How to Remove Tile Paint

It's entirely possible to remove tile paint from tiles whether you're hoping to start painting all over again or you need to banish some accidental splatters.
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It’s entirely possible to remove tile paint from tiles whether you’re hoping to start painting all over again or you need to banish some accidental splatters.

In this guide, we will discuss 4 effective ways of removing paint from tiles because we know it is inevitable that you’ll end up with a bit of paint on your tile or grout even if you use masking tape!

Just bear in mind that the methods we will discuss may worsen the damage of tiles with cracks, flakes, or webbing.

Tools and Materials

  • Utility Knife
  • Dust Mask
  • Heat Gun
  • Plastic Scraper
  • Citrus-Based Paint Stripper
  • Rubber Gloves

Method 1: Scrape It Off

This method is most useful if you need to get rid of careless splatters on dried tiles. If you are attempting to scrape spots that have been there for decades, wear a mask as the paint may be hazardous lead-based paint.

Step 1: Start at an unnoticeable test area first and hold a utility knife at a 45-degree angle and scrape paint off the tile using a firm but gentle stroke. If you notice any glaze cracking or flaking, proceed to method 2. However, if the paint comes up without harming the glaze, proceed with confidence.

Step 2: Dampen a clean towel or rag and wipe all of the paint splatters off. If some don’t come off, refer to method 3.


Method 2: Paint Remover

We recommend asking your hardware store for the best paint remover for the type of glaze and tiles that you have. If you are still unsure, Citrisip is least likely to damage glazing but will still remove paint from your tiles. Always ensure that your working area is well-ventilated by opening windows or using fans.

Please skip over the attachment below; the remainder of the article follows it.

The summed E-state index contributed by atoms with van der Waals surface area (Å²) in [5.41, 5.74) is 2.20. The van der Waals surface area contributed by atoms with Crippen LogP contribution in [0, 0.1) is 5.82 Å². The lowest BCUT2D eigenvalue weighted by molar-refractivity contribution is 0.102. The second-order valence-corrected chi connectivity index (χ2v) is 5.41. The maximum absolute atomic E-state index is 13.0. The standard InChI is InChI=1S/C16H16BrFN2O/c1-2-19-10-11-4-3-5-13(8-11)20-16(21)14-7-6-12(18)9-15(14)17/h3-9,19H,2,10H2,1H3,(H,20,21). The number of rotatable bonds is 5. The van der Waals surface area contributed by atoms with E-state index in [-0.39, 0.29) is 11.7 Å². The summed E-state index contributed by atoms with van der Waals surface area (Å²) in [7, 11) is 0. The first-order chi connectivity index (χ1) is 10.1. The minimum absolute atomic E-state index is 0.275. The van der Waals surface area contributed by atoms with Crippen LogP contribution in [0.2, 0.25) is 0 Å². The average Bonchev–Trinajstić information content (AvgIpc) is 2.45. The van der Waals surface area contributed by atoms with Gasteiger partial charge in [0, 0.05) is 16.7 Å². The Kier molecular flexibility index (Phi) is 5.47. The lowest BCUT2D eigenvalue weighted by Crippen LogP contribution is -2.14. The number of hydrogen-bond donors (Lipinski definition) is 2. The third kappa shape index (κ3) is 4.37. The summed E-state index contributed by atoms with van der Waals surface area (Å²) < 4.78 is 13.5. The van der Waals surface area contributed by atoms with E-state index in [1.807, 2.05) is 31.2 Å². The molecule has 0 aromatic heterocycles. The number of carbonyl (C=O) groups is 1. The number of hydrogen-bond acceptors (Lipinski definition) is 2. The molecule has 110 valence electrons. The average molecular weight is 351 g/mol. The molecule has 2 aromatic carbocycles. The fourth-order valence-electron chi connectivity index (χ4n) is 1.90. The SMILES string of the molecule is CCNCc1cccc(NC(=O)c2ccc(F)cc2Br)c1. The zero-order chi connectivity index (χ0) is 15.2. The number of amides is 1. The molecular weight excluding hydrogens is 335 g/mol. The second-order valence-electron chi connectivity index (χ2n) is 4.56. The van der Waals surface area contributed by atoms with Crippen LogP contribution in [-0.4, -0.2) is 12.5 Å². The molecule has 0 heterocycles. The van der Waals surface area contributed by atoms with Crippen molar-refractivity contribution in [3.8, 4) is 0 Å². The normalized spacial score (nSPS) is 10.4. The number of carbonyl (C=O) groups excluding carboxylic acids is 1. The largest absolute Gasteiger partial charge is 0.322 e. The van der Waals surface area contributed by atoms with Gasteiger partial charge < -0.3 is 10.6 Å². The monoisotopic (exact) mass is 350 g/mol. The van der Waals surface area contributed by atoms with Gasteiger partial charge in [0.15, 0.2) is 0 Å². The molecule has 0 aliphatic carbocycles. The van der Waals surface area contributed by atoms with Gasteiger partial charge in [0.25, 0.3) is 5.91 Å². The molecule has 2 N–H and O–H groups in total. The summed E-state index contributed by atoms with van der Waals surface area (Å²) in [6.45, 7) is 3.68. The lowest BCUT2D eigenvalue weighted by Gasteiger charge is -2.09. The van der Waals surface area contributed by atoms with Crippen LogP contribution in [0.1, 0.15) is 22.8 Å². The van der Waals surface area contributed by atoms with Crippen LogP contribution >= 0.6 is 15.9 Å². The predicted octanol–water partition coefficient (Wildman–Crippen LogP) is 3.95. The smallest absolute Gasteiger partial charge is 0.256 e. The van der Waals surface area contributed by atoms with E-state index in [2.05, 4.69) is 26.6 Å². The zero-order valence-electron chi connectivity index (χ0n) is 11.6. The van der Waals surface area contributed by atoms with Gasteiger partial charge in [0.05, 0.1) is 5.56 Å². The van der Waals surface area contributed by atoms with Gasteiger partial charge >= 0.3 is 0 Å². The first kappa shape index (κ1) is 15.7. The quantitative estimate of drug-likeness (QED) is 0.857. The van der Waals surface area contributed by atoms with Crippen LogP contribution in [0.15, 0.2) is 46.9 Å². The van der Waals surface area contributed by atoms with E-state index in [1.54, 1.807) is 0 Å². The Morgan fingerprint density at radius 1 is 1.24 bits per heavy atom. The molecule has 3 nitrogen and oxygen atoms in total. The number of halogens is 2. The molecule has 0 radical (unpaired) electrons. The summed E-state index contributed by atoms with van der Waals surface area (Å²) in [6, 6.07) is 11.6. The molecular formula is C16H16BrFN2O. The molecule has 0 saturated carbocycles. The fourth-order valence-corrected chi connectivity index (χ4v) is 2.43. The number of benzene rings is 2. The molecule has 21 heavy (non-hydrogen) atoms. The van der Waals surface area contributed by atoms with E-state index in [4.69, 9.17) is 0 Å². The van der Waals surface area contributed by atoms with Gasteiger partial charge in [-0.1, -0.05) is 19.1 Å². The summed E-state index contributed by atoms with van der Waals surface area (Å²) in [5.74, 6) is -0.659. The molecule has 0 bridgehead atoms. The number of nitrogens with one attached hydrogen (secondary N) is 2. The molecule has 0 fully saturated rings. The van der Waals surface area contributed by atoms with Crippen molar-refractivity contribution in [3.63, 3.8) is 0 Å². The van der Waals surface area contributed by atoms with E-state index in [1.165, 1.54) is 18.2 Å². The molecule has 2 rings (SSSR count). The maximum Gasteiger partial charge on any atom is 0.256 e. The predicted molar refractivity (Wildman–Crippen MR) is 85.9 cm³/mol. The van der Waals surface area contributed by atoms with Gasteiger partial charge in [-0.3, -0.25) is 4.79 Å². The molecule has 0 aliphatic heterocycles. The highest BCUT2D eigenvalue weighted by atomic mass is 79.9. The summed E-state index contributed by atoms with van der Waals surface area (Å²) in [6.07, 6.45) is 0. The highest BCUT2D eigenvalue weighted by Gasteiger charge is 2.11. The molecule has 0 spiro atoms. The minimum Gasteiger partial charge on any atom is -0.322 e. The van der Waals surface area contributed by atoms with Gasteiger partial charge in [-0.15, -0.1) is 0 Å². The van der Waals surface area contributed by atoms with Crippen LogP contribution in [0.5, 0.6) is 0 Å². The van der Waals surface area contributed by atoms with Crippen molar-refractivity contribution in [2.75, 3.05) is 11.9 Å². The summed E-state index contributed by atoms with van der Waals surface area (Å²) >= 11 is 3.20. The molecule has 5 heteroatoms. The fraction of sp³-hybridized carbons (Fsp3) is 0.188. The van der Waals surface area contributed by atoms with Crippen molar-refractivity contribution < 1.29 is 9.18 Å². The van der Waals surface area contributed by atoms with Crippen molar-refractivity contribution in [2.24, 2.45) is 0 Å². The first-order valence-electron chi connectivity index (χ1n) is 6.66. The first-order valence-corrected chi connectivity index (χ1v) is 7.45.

Step 1: Clean your tiles with a 50/50 water to white vinegar solution or household cleaner. Dampen a cloth with water and wipe over the surface to neutralise. Before proceeding to the next step, put on your goggles and gloves.

Step 2: In an unnoticeable area, test the tiles with the paint remover. Using a clean rag or material, apply the paint remover as recommend by your manufacturer and let it sit for the recommended time.

Step 3: Holding your plastic scraper at a 45-degree angle, scrape off the paint and wipe clean with remover after scraping. If there is no damage to the glaze, continue for the remainder of the tiles. If there is damage, you can proceed but may need to refinish the tiles.

Step 4: Once all of the paint has been removed, use warm soapy water to dry with a clean rag/towel.


Method 3: Heat and Scrape

A heat gun loosens dried paint. With any paint from before 1980, wear a dust mask for protection as you work.

Step 1: While using this method, work in small areas of around a square foot at a time. Heat the tiles while constantly moving the heat gun to avoid scorching a certain area and continue until the paint feels soft and tacky.

Step 2: Hold a plastic scraper at a 45-degree angle and remove the paint from the tile, starting from an outside edge and working your way in. Most of the time it will lift off quickly in strips but be patient when in tricky areas like corners.

Step 3: Using a water-dampened rag, occasionally clean the area and repeat the heat-scrape-wipe method until all paint is removed.


Method 4: Wipe It Up While It’s Wet

If you notice that paint has dripped or splattered onto tiles, it’s best to remove it quickly before it dries.

Step 1: Use a damp cloth to wipe the patch of paint and rinse it off when the cloth becomes saturated.

Step 2: Apply a solvent. Based on the type of paint used, apply a solvent like mineral thinner or white vinegar to completely remove it from the tile. If the paint is water-based or latex paint, just warm soapy water will do the job. To apply these solvents, you just need a small amount on your cloth and rub it into the tile until the paint has lifted.

Step 3: After you have removed the paint with dish soap or solvent, rinse off your cloth and remove the solution from the tile with warm water.


Need More Info?

If you’re still unsure or need some more information, feel free to contact us for a chat or simple advice. Additionally, whether you need bathroom tile paint or kitchen tile paint, you can browse our excellent selection here.

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